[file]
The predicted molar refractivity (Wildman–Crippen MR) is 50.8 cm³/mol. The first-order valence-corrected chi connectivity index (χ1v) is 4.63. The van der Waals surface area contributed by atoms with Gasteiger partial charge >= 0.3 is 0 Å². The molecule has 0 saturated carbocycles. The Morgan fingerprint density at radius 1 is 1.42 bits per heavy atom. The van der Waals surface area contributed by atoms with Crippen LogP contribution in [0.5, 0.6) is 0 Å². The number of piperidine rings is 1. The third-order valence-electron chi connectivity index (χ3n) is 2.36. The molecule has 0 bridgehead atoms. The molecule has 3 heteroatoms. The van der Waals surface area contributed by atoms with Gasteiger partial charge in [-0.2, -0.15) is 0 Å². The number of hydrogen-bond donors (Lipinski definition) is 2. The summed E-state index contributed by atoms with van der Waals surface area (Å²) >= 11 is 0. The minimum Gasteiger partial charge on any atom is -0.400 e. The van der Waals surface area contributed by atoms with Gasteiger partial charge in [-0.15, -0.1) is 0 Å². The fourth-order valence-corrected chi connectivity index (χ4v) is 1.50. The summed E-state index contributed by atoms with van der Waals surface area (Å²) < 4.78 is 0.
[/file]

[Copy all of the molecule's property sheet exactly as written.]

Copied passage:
The predicted molar refractivity (Wildman–Crippen MR) is 50.8 cm³/mol. The first-order valence-corrected chi connectivity index (χ1v) is 4.63. The van der Waals surface area contributed by atoms with Gasteiger partial charge >= 0.3 is 0 Å². The molecule has 0 saturated carbocycles. The Morgan fingerprint density at radius 1 is 1.42 bits per heavy atom. The van der Waals surface area contributed by atoms with Crippen LogP contribution in [0.5, 0.6) is 0 Å². The number of piperidine rings is 1. The third-order valence-electron chi connectivity index (χ3n) is 2.36. The molecule has 0 bridgehead atoms. The molecule has 3 heteroatoms. The van der Waals surface area contributed by atoms with Gasteiger partial charge in [-0.2, -0.15) is 0 Å². The number of hydrogen-bond donors (Lipinski definition) is 2. The summed E-state index contributed by atoms with van der Waals surface area (Å²) >= 11 is 0. The minimum Gasteiger partial charge on any atom is -0.400 e. The van der Waals surface area contributed by atoms with Gasteiger partial charge in [-0.15, -0.1) is 0 Å². The fourth-order valence-corrected chi connectivity index (χ4v) is 1.50. The summed E-state index contributed by atoms with van der Waals surface area (Å²) < 4.78 is 0.